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In a situation when I talk with someone about setting up a schedule, can we use "totally" with a phrase like the title? I know that the meaning of totally itself is basically used for emphasizing the expression. And I also know that completely sounds more polite and also a little old. But what I just want to know is whether native speakers use "totally" in this kind of situation or not.
Does it sound normal? Or do you have some other better suggestions?

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    Yes, lots of native speakers us it this way. The question is whether you want to choose those speakers to emulate or not.
    – Jim
    Nov 23, 2019 at 20:33
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    en.wikipedia.org/wiki/Valleyspeak
    – Hot Licks
    Nov 23, 2019 at 22:22
  • Hello Noriakienglish! By the way, In the UK we say 'talk to', not 'talk with'. Nov 24, 2019 at 3:13
  • @OldBrixtonian Really? Here in the rebellious colonies, talk to and talk with are broadly interchangeable, but: “Did Bob talk with you?” “Well, he talked to me,” implying he was not interested in listening. Nov 26, 2019 at 1:07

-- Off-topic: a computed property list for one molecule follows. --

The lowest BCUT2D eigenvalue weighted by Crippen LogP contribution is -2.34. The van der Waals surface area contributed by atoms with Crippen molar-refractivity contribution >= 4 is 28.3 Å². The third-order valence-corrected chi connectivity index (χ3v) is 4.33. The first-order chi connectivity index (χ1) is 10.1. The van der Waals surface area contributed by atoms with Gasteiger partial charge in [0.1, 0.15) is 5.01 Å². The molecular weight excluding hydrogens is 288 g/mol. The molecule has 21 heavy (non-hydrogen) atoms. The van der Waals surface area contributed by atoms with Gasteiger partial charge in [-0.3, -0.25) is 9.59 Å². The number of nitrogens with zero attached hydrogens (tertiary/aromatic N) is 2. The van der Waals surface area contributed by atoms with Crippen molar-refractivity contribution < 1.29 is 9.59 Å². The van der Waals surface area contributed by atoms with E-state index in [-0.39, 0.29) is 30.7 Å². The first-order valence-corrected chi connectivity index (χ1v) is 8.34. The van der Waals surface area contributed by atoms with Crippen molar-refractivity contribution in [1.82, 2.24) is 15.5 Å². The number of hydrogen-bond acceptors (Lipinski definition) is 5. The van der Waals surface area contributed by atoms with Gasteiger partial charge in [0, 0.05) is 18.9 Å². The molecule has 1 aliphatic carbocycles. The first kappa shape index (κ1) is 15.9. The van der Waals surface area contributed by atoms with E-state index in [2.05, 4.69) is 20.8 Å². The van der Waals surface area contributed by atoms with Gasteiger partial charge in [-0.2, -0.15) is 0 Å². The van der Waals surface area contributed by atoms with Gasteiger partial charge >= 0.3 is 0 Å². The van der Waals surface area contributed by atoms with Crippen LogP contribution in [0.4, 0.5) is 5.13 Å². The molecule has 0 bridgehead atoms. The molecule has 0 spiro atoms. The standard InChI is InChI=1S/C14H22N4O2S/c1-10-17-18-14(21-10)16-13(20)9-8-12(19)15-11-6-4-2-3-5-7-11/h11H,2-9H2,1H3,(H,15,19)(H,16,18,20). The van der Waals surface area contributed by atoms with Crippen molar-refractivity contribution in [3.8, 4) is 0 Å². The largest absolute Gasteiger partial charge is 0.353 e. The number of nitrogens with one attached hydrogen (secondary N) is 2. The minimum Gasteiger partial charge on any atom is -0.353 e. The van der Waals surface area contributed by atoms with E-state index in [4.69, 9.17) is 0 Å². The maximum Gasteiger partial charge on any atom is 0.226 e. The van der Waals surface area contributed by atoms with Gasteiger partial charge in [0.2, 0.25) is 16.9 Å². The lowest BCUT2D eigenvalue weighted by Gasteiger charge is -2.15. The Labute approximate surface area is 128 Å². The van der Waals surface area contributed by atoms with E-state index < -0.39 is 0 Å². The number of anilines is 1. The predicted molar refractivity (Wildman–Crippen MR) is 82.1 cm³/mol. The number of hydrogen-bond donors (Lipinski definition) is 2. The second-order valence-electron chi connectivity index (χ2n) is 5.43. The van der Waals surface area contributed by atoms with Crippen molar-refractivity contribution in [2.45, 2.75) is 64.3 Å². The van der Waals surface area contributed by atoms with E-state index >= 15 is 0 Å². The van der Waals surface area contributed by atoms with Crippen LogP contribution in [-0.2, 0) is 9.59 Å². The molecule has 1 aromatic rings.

• @Anton Sherwood It doesn't imply that here. Nov 26, 2019 at 10:44

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It totally works for me. I'm totally into it. Or I'm way into it. These are fine for conversation. But for formal writing, I'd use "quite". "I'm quite used to it. "It quite works for me." "Indeed" is nice to use formally. "It works indeed for me." Or "It indeed works for me." Or, more naturally, "It works well for me." (You know better than to say, "It works good for me,") If you want to convey degree, then "completely works," as suggested, is good.

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  • Thank you! Those phrases helped me a lot! Some of them were new for me. I'm going to use "It quite works for me" which sounds more polite. With it, I can be a more gentleman than now:) Dec 25, 2019 at 18:23
  • @Noriakienglish — Totally wrong decision. (Like the last sentence.) It either works or it doesn’t, so “quite works” is contradictory and sounds wrong. If you wish to add emphasis you can use “certainly works”. This asserts the truth of the statement, not the extent of the condition. But you should be on ELL, not here.
    – David
    Dec 27, 2019 at 16:17

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